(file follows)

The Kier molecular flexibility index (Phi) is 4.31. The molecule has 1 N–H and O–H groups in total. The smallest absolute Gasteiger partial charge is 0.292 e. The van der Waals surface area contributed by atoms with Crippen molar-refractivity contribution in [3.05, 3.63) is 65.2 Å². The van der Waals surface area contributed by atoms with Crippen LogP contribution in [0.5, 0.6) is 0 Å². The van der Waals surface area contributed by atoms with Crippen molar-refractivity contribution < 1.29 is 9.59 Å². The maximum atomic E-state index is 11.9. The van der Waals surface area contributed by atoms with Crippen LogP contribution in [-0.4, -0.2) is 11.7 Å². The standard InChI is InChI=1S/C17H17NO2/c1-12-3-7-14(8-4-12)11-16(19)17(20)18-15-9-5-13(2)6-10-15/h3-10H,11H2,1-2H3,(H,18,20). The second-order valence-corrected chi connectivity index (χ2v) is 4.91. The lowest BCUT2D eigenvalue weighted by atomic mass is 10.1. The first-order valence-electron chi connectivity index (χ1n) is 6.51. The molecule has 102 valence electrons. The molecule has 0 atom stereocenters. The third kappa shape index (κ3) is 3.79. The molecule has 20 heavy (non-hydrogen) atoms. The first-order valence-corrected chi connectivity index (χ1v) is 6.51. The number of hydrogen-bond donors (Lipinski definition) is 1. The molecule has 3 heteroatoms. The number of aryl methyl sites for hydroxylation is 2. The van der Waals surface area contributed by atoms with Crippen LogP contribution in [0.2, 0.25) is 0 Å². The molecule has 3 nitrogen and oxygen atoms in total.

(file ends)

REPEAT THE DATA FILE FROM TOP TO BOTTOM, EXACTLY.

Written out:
The Kier molecular flexibility index (Phi) is 4.31. The molecule has 1 N–H and O–H groups in total. The smallest absolute Gasteiger partial charge is 0.292 e. The van der Waals surface area contributed by atoms with Crippen molar-refractivity contribution in [3.05, 3.63) is 65.2 Å². The van der Waals surface area contributed by atoms with Crippen LogP contribution in [0.5, 0.6) is 0 Å². The van der Waals surface area contributed by atoms with Crippen molar-refractivity contribution < 1.29 is 9.59 Å². The maximum atomic E-state index is 11.9. The van der Waals surface area contributed by atoms with Crippen LogP contribution in [-0.4, -0.2) is 11.7 Å². The standard InChI is InChI=1S/C17H17NO2/c1-12-3-7-14(8-4-12)11-16(19)17(20)18-15-9-5-13(2)6-10-15/h3-10H,11H2,1-2H3,(H,18,20). The second-order valence-corrected chi connectivity index (χ2v) is 4.91. The lowest BCUT2D eigenvalue weighted by atomic mass is 10.1. The first-order valence-electron chi connectivity index (χ1n) is 6.51. The molecule has 102 valence electrons. The molecule has 0 atom stereocenters. The third kappa shape index (κ3) is 3.79. The molecule has 20 heavy (non-hydrogen) atoms. The first-order valence-corrected chi connectivity index (χ1v) is 6.51. The number of hydrogen-bond donors (Lipinski definition) is 1. The molecule has 3 heteroatoms. The number of aryl methyl sites for hydroxylation is 2. The van der Waals surface area contributed by atoms with Crippen LogP contribution in [0.2, 0.25) is 0 Å². The molecule has 3 nitrogen and oxygen atoms in total.